Abortion has long motivated Republicans as a political issue. But following the U.S. Supreme Court’s decision in early September not to block Texas’s new law banning most abortions once an ultrasound can detect cardiac activity, usually about six weeks into a pregnancy, many have argued that Democrats may become more motivated by reproductive rights. As one Republican pollster recently told the Associated Press, “It is going to be a very motivating issue for women who haven’t typically been single-issue pro-choice voters.”
Tracking data from The Economist/YouGov seems to support this viewpoint. In each weekly survey since February, respondents were asked about the importance of abortion, and as we see in the chart below, the issue has become increasingly more important to Democrats and less important to Republicans ever since.
Throughout most of 2021, Trump voters were actually more likely than Biden voters to say that abortion is a “very important” issue to them. That matched the long history of abortion opponents rating the issue as more important than its proponents. But, as the chart above shows, this pattern was dramatically reversed after Texas’s abortion ban went into effect. Averaged across the five weekly surveys conducted by The Economist/YouGov since then, 51 percent of Biden backers rated abortion as a very important issue compared with just 39 percent of Trump supporters. Morning Consult’s polling shows that the share of Democratic women who said issues such as abortion, contraception and equal pay are central when voting for federal office nearly doubled immediately after Texas’s ban.
Democrats were also almost twice as likely as Republicans to have heard “a lot” about new restrictive abortion laws in both Texas and Mississippi (49 percent vs. 26 percent, respectively in an Oct. 3-5 Economist/YouGov poll). This is likely due to how little airtime Texas’s law has gotten both among Republican politicians and conservative media outlets like Fox News. Consider that Fox News mentioned “abortion” 392 times in September, compared with 1,326 and 2,969 respective mentions on CNN and MSNBC.1 Republican politicians and conservative media organizations are reportedly fearful of the potential backlash from the unpopular Texas law.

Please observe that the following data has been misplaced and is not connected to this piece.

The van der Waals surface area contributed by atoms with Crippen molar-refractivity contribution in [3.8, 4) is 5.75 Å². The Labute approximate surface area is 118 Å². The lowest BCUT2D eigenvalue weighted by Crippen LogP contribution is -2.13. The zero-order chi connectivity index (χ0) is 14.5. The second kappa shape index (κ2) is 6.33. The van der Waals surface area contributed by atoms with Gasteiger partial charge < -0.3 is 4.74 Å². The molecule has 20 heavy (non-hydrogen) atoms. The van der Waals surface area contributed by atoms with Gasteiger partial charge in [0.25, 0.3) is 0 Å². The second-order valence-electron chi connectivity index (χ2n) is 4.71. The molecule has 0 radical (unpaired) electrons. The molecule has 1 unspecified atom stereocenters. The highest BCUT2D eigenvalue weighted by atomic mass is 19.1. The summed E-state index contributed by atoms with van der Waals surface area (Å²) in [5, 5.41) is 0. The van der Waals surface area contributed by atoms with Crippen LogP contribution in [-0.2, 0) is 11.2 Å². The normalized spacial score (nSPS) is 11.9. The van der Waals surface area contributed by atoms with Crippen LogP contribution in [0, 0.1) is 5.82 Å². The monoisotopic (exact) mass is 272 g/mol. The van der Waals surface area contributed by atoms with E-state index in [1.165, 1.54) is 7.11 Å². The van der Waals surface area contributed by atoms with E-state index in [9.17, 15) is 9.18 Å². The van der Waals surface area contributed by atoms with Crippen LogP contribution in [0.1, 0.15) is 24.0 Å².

The fact that Democrats are both more likely to say abortion is important to them and to have heard a lot about Texas’s law dovetails nicely with a familiar pattern in public opinion research: Americans whose policy commitments are threatened respond by increasingly prioritizing those issues. This has happened multiple times in recent decades during high-profile public policy debates and existing research even suggests that policy threats can mobilize election turnout.
We saw a similar phenomenon during former President Donald Trump administration’s efforts to repeal and replace the Affordable Care Act. In a poll conducted by The Economist/YouGov one week before the 2016 presidential election, Hillary Clinton voters and Trump voters were equally likely to say that health care was a “very important” issue (76 percent and 75 percent, respectively). But as Trump and the Republican majority in Congress pushed to repeal Obamacare during the first year of his presidency, Democrats and Republicans increasingly diverged over the issue’s importance. By the end of April 2017, health care was a very important issue among 85 percent of Clinton voters versus just 67 percent of Trump supporters. This is telling because Democratic voters went on to prioritize health care as their most important issue in the 2018 midterms elections, with Democrats more than twice as likely as Republicans to do so.
Whether Democrats continue prioritizing abortion will inevitably depend in large part on how the Supreme Court rules next year on the constitutionality of a Missississipi statute that bars most abortions after 15 weeks of pregnancy. It also remains to be seen how further restrictions on reproductive rights will affect the 2022 midterms — threats to the health care status quo helped Democrats in 2018 and hurt them back in 2010. But regardless of how the court rules, the public’s strongly held views about abortion make it an unusually powerful issue in American politics — one that voters have even switched parties over in the past. Any increased importance of abortion to Democratic voters, then, will likely be a boon to the party’s unlikely chances of retaining its slim congressional majorities after the 2022 midterm elections.
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